Legislative Assembly for the ACT: 2017 Week 11 Hansard (Tuesday, 19 September 2017) . . Page.. 3867 ..
number of members were interstate on Assembly and other business. It would have been difficult for the committee to meet in that time frame. I believe everyone is in agreement that we will change it from 15 to 20 working days, so I commend the amendment to the Assembly.
MS LE COUTEUR (Murrumbidgee) (11.36): I rise to support both the bill as a whole and Ms Lawder’s amendment, and I will speak about why we are making the changes to require all Territory Plan variations to be referred to the appropriate committee. As Minister Gentleman mentioned, this is a parliamentary agreement item. The reason the Greens felt this was important enough to have as a parliamentary agreement item was that we felt it should not be up to the minister to decide whether or not something was important enough, interesting enough or controversial enough for the community to want to have full and proper consultation on it. We thought that the committee would be in a better position to make that sort of judgement than the minister.
One of the other reasons why we felt it had to be done was the very poor record of the previous Assembly. I have just had my office do a quick count, and in the previous Assembly there were over 30 Territory Plan variations approved. However, there were only four actual inquiries done—on Mr Fluffy, light rail, the Reid bus layover and the Cooyong Street urban renewal area. Not having been a member of the previous planning committee, I have no idea how many of them were referred to the planning committee and the planning committee said no, it did not want to look at them, and how many the minister simply did not refer. It does seem to be a fairly poor record that only four variations out of 30 were looked at in the previous Assembly. I will admit to being a submitter on one that was looked at by the planning committee—the Mr Fluffy one—and on another which the planning committee did not look at, the Riverview Ginninderry one.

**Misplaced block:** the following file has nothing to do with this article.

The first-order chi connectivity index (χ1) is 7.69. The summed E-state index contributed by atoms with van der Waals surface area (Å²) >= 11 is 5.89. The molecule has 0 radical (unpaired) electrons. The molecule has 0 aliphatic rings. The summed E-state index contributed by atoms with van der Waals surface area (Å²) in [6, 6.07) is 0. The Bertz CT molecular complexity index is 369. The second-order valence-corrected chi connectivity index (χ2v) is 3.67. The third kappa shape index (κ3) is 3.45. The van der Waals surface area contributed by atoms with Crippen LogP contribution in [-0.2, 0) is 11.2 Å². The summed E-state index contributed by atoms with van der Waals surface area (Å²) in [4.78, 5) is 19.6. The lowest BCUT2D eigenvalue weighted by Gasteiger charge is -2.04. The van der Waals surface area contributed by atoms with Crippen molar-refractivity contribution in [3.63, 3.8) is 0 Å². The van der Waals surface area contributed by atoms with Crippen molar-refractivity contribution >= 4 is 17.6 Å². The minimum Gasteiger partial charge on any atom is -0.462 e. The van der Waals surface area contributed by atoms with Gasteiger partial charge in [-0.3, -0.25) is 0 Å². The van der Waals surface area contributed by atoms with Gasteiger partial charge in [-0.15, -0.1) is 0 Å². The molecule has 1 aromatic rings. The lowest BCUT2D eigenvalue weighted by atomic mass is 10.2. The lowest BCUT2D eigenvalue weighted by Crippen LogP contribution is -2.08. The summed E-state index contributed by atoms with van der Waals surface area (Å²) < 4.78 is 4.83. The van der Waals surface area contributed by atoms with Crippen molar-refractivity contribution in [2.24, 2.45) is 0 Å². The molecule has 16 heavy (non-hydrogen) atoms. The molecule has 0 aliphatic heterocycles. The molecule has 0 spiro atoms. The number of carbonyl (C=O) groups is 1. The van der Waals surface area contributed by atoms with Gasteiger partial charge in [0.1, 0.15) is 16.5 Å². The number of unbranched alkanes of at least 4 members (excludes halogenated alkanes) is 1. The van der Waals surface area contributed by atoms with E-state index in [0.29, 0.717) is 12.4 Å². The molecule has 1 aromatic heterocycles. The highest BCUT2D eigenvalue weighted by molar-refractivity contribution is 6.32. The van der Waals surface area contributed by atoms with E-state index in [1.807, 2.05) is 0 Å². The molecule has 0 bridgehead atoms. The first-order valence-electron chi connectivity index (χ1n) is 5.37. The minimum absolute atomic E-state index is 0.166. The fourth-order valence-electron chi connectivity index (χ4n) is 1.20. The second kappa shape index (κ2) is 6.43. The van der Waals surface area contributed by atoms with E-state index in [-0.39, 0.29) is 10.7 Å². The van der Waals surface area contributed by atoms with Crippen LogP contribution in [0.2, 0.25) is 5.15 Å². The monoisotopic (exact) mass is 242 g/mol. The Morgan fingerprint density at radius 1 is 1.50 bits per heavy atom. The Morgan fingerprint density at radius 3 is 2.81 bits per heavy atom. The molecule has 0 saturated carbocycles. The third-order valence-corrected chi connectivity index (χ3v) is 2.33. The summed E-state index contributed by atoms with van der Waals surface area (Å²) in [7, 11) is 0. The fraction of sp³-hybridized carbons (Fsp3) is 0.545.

Talking more broadly about amendments, I also note the comments that Ms Lawder made about technical amendments. This is an area that could potentially be misused and has been misused. I draw to members’ attention the fact that I have sitting on the notice paper a bill about technical amendments. I certainly think that work needs to be done on technical amendments so that we do not inadvertently or even advertently—I am not sure what has happened in all cases—have things that are probably not technical amendments being passed as technical amendments. My legislation on the notice paper says that if it is controversial then it is not a policy or error correction and thus cannot be a technical amendment.
Going back to what I was talking about before, public consultation is particularly important on Territory Plan variations for two reasons: (1) by definition, if it is a Territory Plan variation, it is a significant change of some sort; and (2) a lot of Territory Plan variations cover the whole of Canberra. For these, in many instances, public consultation is hard to organise. The current Territory Plan variations in this vein are the ones about end-of-trip facilities and active living. They are both good Territory Plan variations and important subjects, but, because they cover everybody, you cannot put up a notice so that everyone who will be affected will see it; thus many people who are affected do not get to see it.